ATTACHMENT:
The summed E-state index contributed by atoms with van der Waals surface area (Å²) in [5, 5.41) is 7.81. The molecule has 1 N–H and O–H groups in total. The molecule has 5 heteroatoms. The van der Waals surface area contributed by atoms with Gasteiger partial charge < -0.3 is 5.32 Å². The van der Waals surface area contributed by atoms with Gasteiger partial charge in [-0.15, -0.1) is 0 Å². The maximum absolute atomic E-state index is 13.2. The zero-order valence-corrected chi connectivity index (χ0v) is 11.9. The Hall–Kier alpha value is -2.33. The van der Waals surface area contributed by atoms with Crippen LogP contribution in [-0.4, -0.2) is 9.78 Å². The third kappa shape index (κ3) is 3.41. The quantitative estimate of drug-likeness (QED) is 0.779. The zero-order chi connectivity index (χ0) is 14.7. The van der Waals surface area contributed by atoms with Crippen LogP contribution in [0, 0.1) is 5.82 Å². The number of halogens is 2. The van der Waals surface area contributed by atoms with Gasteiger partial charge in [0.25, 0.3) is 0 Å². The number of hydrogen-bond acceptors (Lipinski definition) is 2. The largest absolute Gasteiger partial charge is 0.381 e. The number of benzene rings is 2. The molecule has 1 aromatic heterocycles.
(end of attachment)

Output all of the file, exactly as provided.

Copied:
The summed E-state index contributed by atoms with van der Waals surface area (Å²) in [5, 5.41) is 7.81. The molecule has 1 N–H and O–H groups in total. The molecule has 5 heteroatoms. The van der Waals surface area contributed by atoms with Gasteiger partial charge < -0.3 is 5.32 Å². The van der Waals surface area contributed by atoms with Gasteiger partial charge in [-0.15, -0.1) is 0 Å². The maximum absolute atomic E-state index is 13.2. The zero-order valence-corrected chi connectivity index (χ0v) is 11.9. The Hall–Kier alpha value is -2.33. The van der Waals surface area contributed by atoms with Crippen LogP contribution in [-0.4, -0.2) is 9.78 Å². The third kappa shape index (κ3) is 3.41. The quantitative estimate of drug-likeness (QED) is 0.779. The zero-order chi connectivity index (χ0) is 14.7. The van der Waals surface area contributed by atoms with Crippen LogP contribution in [0, 0.1) is 5.82 Å². The number of halogens is 2. The van der Waals surface area contributed by atoms with Gasteiger partial charge in [0.25, 0.3) is 0 Å². The number of hydrogen-bond acceptors (Lipinski definition) is 2. The largest absolute Gasteiger partial charge is 0.381 e. The number of benzene rings is 2. The molecule has 1 aromatic heterocycles.